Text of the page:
Ammo Inc. Announces STREAK Visual Ammunition, Non-Incendiary Tracers

STREAK visual ammunition

If you’ve never used tracer ammunition, it can be…informative. And, let’s face it, fun. The military uses it to walk in automatic fire, but the average Joe or Josephine can benefit (and be entertained) by watching the path of their shots, too.

But there’s one big problem. Conventional tracer ammo burns. It can and does cause brush and other items to catch fire when struck. As a result, there are very few outdoor venues where you can shoot tracer ammunition — and virtually no indoor ranges.

Now, however, Ammo Incorporated has rolled out their new line of STREAK Visual Ammunition, a non-burning, indoor-safe round that lets you follow your bullets’ path…without all the incendiary complications.

Here’s their press release:

Ammo Incorporated Releases STREAK Visual Ammunition

SCOTTSDALE, Ariz., Dec. 12, 2017 (GLOBE NEWSWIRE) — AMMO, Inc. (POWW), a technology leader and premier American ammunitions manufacturer, today announced its newest product offering, STREAK Visual Ammunition. AMMO, Inc. holds the exclusive worldwide rights for the incredible patented technology used to make the STREAK products. STREAK is one of the most technologically advanced ammunition to hit the market in decades.

“We are beyond excited to bring STREAK Visual Ammunition to the market. Our acquisition of the exclusive rights for the STREAK technology is a game changer for both our company as well as the shooting industry. Once you shoot with STREAK and you can actually see your projectile travel throughout its path, you will be bored by shooting normal ammunition”, said AMMO, Inc.’s CEO, Fred Wagenhals.

Unlike conventional tracers, STREAK rounds are NOT incendiary, they don’t use burning metals to generate light. Replacing fire-hazard burning metals is non-flammable phosphor material that utilizes the light emitted during the discharging of the round to make STREAK glow. STREAK does NOT generate heat, making STREAK rounds safe to use in environments where traditional tracers are prohibited and can be a serious fire hazard.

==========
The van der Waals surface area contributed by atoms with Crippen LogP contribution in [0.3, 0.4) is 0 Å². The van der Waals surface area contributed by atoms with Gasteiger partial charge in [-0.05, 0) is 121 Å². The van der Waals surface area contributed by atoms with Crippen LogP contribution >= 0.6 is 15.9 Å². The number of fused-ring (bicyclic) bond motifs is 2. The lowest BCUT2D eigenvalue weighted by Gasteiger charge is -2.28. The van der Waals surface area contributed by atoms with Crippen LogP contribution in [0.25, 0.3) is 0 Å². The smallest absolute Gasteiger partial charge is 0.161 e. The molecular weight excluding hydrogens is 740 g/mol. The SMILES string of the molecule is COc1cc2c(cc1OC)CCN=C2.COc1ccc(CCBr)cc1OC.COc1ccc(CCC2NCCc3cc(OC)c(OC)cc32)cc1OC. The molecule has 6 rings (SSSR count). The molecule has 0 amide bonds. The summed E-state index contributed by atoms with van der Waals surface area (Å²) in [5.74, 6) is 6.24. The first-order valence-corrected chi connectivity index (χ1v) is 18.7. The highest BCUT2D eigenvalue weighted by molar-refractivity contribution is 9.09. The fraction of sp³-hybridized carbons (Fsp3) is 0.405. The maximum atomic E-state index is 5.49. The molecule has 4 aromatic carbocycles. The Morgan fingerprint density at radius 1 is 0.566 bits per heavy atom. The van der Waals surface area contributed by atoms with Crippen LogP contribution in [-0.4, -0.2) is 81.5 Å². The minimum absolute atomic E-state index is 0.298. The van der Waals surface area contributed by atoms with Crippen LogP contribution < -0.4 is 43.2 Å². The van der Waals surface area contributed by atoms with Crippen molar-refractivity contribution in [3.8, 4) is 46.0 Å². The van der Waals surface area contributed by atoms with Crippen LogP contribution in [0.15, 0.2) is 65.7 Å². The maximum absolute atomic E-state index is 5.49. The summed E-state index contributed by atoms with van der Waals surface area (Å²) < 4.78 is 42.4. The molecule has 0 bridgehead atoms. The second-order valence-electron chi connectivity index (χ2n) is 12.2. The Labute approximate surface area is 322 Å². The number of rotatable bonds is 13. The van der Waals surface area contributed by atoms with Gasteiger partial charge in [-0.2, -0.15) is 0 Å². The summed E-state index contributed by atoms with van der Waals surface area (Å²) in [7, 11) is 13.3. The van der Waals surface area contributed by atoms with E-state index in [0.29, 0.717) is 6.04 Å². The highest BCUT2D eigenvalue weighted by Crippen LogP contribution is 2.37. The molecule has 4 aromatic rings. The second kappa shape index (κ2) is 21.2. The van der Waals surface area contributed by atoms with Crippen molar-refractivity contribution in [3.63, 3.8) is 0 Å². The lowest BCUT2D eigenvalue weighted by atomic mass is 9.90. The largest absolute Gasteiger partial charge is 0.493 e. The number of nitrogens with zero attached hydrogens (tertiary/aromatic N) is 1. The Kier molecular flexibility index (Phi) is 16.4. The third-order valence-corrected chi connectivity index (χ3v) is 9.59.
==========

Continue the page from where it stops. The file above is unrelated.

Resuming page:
The results are game changing in many aspects for the consumer, law enforcement and military.

The glowing material used is applied only to the aft end of the projectile, making it only visible to the shooter and those within a 30-degree viewing window. Military and law enforcement appreciate that unlike conventional tracers STREAK’s glow is not visible to the target.

STREAK ammunition is currently available in 9mm, .40 S&W, and .45 ACP. The STREAK line will expand to include hollow points, a wider range of calibers and will be available in both red and yellow/green colors.

About Ammo Incorporated:
With its corporate offices headquartered in Scottsdale, Arizona, and a manufacturing facility in Payson, Arizona, AMMO, Inc. (the “Company and/or AMMO”) designs and manufactures products for a variety of aptitudes, including law enforcement, military, hunting, sport shooting and self-defense (see www.ammo-inc.com). The Company was founded in 2016 with a vision to change, innovate and invigorate the complacent munitions industry. AMMO promotes branded munitions, including the Jesse James line of munitions and accessories, /stelTH/ subsonic munitions, and OPS (One Precise Shot), a lead-free frangible tactical line of munitions for self-defense.

comments

  1. avatar Geoff PR says:

    Being one-way visible, that ammo has definite military and personal defense applications…

    1. avatar Nanashi says:

      Yeah, get it into 5.56 and the military will seriously consider replacing reload tracers with it at the very least.

  2. avatar LKB says:

    This is hardly news — this kind of “cold tracer” ammo has been around for years. (Google “Glow Ammo” — I’ve got some of that on my shelf.)

    Does it work? Kinda sorta, but nothing like the real McCoy. In a low light situation, you can see it. In sunlight, forget it.

    1. avatar Jonathan-Houston says:

      That’s what I figured, but I’m not directly familiar with it like you are. It’s basically glow in the dark. Nerf dart sponge head guns had that in the 1980s. This looks fun for night shooting, but that’s not the sort of shooting I do. Could be nice as a novelty, though.

  3. avatar pwrserge says:

    I might have to try this out. How well does it work in daylight?

    1. We have some on the way. Stay tuned for video.

    2. avatar LKB says:

      Assuming it’s the same tech as Glow Ammo (and it appears to be), not especially well. (I suspect the promo videos are indoor and in low light situations for this reason.)

    3. avatar Geoff PR says:

      “How well does it work in daylight?”

      Pretty much what LKB said, it’s tough getting blood from rocks.

      That being said – There have been some serious advances in ‘cold glow’ tech since I was a kid in the 70’s, thanks to some NASA grants for aerospace safety. I became aware of this from a NASA spin-off publication I picked up at an aviation convention in the early 90’s.

      See those here, fairly large (but worth it, for geeks) PDFs :

      https://spinoff.nasa.gov/resources.html

      Lots of industrial and commercial applications like tape glow-in-the-dark arrows for fire evacuation, paint for instrument faces, etc.

      Just Google ‘glow powder’ and be surprised at the number of hits. A number of the companies sell the stuff in small quantities. Pick up a sample pack and have some fun playing with it.